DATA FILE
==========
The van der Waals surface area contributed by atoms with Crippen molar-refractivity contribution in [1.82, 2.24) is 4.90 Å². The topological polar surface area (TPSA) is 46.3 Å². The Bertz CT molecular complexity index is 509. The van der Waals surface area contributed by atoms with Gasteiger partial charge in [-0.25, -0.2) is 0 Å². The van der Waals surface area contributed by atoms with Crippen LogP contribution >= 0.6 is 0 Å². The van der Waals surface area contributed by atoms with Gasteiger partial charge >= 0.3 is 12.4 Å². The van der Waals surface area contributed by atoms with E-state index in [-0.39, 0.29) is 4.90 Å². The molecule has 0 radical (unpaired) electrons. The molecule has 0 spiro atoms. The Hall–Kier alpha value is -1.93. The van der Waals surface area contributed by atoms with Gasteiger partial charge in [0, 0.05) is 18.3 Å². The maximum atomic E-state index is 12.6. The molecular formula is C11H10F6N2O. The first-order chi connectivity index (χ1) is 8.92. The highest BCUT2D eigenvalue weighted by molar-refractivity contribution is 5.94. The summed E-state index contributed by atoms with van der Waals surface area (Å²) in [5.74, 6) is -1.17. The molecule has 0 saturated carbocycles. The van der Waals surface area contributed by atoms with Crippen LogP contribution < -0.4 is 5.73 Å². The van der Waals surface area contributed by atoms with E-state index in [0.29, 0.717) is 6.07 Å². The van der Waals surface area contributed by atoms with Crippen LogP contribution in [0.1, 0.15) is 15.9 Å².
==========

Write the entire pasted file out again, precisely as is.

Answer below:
The van der Waals surface area contributed by atoms with Crippen molar-refractivity contribution in [1.82, 2.24) is 4.90 Å². The topological polar surface area (TPSA) is 46.3 Å². The Bertz CT molecular complexity index is 509. The van der Waals surface area contributed by atoms with Gasteiger partial charge in [-0.25, -0.2) is 0 Å². The van der Waals surface area contributed by atoms with Crippen LogP contribution >= 0.6 is 0 Å². The van der Waals surface area contributed by atoms with Gasteiger partial charge >= 0.3 is 12.4 Å². The van der Waals surface area contributed by atoms with E-state index in [-0.39, 0.29) is 4.90 Å². The molecule has 0 radical (unpaired) electrons. The molecule has 0 spiro atoms. The Hall–Kier alpha value is -1.93. The van der Waals surface area contributed by atoms with Gasteiger partial charge in [0, 0.05) is 18.3 Å². The maximum atomic E-state index is 12.6. The molecular formula is C11H10F6N2O. The first-order chi connectivity index (χ1) is 8.92. The highest BCUT2D eigenvalue weighted by molar-refractivity contribution is 5.94. The summed E-state index contributed by atoms with van der Waals surface area (Å²) in [5.74, 6) is -1.17. The molecule has 0 saturated carbocycles. The van der Waals surface area contributed by atoms with Crippen LogP contribution < -0.4 is 5.73 Å². The van der Waals surface area contributed by atoms with E-state index in [0.29, 0.717) is 6.07 Å². The van der Waals surface area contributed by atoms with Crippen LogP contribution in [0.1, 0.15) is 15.9 Å².